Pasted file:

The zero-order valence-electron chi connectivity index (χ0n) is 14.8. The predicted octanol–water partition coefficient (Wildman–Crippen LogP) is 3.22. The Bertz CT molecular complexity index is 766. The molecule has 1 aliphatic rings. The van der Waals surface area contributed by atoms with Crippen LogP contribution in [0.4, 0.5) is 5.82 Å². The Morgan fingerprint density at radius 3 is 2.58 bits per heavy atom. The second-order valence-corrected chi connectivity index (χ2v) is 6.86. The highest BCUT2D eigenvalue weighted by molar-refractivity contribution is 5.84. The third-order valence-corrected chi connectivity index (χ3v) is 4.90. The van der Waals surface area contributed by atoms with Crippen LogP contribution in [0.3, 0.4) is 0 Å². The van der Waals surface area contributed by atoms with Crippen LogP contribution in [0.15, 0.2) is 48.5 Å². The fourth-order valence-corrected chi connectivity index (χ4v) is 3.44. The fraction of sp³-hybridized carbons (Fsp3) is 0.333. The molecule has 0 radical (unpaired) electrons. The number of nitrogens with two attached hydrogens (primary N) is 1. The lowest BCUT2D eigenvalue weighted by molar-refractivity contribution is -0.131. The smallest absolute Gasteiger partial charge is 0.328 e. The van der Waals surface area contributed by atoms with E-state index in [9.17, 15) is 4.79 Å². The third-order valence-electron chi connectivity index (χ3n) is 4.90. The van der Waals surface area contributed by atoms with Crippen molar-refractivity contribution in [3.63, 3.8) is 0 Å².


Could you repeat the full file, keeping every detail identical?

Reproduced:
The zero-order valence-electron chi connectivity index (χ0n) is 14.8. The predicted octanol–water partition coefficient (Wildman–Crippen LogP) is 3.22. The Bertz CT molecular complexity index is 766. The molecule has 1 aliphatic rings. The van der Waals surface area contributed by atoms with Crippen LogP contribution in [0.4, 0.5) is 5.82 Å². The Morgan fingerprint density at radius 3 is 2.58 bits per heavy atom. The second-order valence-corrected chi connectivity index (χ2v) is 6.86. The highest BCUT2D eigenvalue weighted by molar-refractivity contribution is 5.84. The third-order valence-corrected chi connectivity index (χ3v) is 4.90. The van der Waals surface area contributed by atoms with Crippen LogP contribution in [0.3, 0.4) is 0 Å². The van der Waals surface area contributed by atoms with Crippen LogP contribution in [0.15, 0.2) is 48.5 Å². The fourth-order valence-corrected chi connectivity index (χ4v) is 3.44. The fraction of sp³-hybridized carbons (Fsp3) is 0.333. The molecule has 0 radical (unpaired) electrons. The number of nitrogens with two attached hydrogens (primary N) is 1. The lowest BCUT2D eigenvalue weighted by molar-refractivity contribution is -0.131. The smallest absolute Gasteiger partial charge is 0.328 e. The van der Waals surface area contributed by atoms with E-state index in [9.17, 15) is 4.79 Å². The third-order valence-electron chi connectivity index (χ3n) is 4.90. The van der Waals surface area contributed by atoms with Crippen molar-refractivity contribution in [3.63, 3.8) is 0 Å².